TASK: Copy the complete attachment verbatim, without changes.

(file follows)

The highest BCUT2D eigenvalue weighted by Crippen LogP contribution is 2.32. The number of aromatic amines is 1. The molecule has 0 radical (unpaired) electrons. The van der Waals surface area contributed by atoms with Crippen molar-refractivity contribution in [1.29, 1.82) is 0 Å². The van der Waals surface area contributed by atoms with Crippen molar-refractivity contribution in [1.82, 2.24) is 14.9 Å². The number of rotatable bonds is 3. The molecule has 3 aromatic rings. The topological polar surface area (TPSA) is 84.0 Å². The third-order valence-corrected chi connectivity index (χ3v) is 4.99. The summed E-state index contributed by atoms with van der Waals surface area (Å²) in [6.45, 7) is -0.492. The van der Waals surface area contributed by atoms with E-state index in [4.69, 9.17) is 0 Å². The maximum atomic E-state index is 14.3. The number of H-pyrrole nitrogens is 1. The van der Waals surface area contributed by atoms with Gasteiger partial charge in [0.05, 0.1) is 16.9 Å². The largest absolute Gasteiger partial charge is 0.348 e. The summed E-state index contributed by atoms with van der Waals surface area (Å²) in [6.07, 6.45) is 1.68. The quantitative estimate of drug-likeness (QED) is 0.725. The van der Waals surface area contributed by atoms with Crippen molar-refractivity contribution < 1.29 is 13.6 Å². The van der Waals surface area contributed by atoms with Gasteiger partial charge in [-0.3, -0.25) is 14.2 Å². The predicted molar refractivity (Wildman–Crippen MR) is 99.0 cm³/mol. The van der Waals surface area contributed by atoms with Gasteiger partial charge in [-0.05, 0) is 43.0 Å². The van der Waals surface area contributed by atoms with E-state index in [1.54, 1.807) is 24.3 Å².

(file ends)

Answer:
The highest BCUT2D eigenvalue weighted by Crippen LogP contribution is 2.32. The number of aromatic amines is 1. The molecule has 0 radical (unpaired) electrons. The van der Waals surface area contributed by atoms with Crippen molar-refractivity contribution in [1.29, 1.82) is 0 Å². The van der Waals surface area contributed by atoms with Crippen molar-refractivity contribution in [1.82, 2.24) is 14.9 Å². The number of rotatable bonds is 3. The molecule has 3 aromatic rings. The topological polar surface area (TPSA) is 84.0 Å². The third-order valence-corrected chi connectivity index (χ3v) is 4.99. The summed E-state index contributed by atoms with van der Waals surface area (Å²) in [6.45, 7) is -0.492. The van der Waals surface area contributed by atoms with E-state index in [4.69, 9.17) is 0 Å². The maximum atomic E-state index is 14.3. The number of H-pyrrole nitrogens is 1. The van der Waals surface area contributed by atoms with Gasteiger partial charge in [0.05, 0.1) is 16.9 Å². The largest absolute Gasteiger partial charge is 0.348 e. The summed E-state index contributed by atoms with van der Waals surface area (Å²) in [6.07, 6.45) is 1.68. The quantitative estimate of drug-likeness (QED) is 0.725. The van der Waals surface area contributed by atoms with Crippen molar-refractivity contribution < 1.29 is 13.6 Å². The van der Waals surface area contributed by atoms with Gasteiger partial charge in [-0.3, -0.25) is 14.2 Å². The predicted molar refractivity (Wildman–Crippen MR) is 99.0 cm³/mol. The van der Waals surface area contributed by atoms with Gasteiger partial charge in [-0.05, 0) is 43.0 Å². The van der Waals surface area contributed by atoms with E-state index in [1.54, 1.807) is 24.3 Å².